'Nobody else is going to have the honour of doing a 150th Open': How the Old Course was set up for history

‘Nobody else is going to have the honour of doing a 150th Open’: How the Old Course was set up for history

We spent some time with the greenkeeping team as they got the hallowed Old Course ready for play

A full moon sets behind the Old Course Hotel. It’s dark on the links, but it soon won’t be. It’s quiet on the links, but it soon won’t be.

Days are long this time of time of year in Fife and when your golf course is hours away from hosting The 150th Open, they are even longer.

In the Jubilee maintenance facility, there’s a set of stairs that comes out of the ground, like the players’ tunnel at a sports stadium or a trapdoor on a stage. One by one, out of this access point ventures a key cog in the hosting of the championship. Dressed head to toe in black, they move with a quiet efficiency and purpose. The greenkeeping team at St Andrews Links are ready for the biggest day of their working lives.

In his office, Gordon McKie pulls on a jumper and coat. “Right, let’s get to it,” he says. It’s 4am and it’s time for the team’s morning briefing.

Heading out the sheds, Gordon makes his way to a marquee set up to cater for the 45-or-so greenkeepers who are responsible for preparing the course for this most historic of events. Most are drawn from across St Andrews’s seven courses, but some are experienced greenkeepers brought in from elsewhere to supplement the team.

Old Course

Microphone in hand, Gordon addresses the team: “We’ve finally arrived, day one of the 150th Open Championship and the 30th playing of The Open at St Andrews, so it’s a huge privilege for us all to be here. Let’s embrace that history and put on a show for the world over the next few days.”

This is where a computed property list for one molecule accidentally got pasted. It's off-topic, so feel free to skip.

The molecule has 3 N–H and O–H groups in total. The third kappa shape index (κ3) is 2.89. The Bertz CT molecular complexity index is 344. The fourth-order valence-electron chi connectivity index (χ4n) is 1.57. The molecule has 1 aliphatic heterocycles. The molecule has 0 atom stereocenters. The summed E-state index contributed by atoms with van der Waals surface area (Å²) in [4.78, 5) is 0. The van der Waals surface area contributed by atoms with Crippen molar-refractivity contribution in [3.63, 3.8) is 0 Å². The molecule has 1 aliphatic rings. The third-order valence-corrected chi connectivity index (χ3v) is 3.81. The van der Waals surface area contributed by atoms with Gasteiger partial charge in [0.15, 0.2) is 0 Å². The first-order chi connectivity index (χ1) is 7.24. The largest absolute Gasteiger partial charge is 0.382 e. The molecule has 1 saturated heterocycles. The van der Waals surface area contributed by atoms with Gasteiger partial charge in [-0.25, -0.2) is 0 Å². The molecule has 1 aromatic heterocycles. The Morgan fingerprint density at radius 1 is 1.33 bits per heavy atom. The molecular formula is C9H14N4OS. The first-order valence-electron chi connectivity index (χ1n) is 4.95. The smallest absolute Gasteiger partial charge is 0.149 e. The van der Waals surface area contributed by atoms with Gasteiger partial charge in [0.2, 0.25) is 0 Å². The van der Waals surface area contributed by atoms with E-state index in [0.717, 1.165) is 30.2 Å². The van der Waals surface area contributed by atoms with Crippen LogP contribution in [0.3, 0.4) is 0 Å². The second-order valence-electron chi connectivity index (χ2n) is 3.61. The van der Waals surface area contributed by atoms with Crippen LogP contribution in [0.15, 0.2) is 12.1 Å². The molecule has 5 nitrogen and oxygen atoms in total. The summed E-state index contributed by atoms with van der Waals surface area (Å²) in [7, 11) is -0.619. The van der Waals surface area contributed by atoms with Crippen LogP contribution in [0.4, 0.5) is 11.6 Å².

There’s praise for everything the team has achieved over the seven years since St Andrews last hosted this event, which includes developments such as the rebuilding of bunkers and alterations to various greens and tees.

“The feedback we’re getting on golf course condition is phenomenal,” Gordon continues. “Day one is a very special day for us all. Nobody else is going to have the honour of doing a 150th Open and there’s not going to be many people here in the room who’ll be here for the 175th, so it is an honour for us to be here and do this. Let’s go out there and deliver as we know we can.

The instructions for the team this morning are fairly simple: suppress the excitement, retain your professionalism and take your time – but not too much as Paul Lawrie is first out in less than two hours.

Out on the course and it’s already getting light. St Andrews is in the early stages of a drought and that means the grass is dry and brown. Just like us, when it is under high stress, it doesn’t take too much to break out in an illness or blemish of some sort. So, for those using the electric ride-on mowers there are to be no sharp turns and you must treat every inch of the links with care.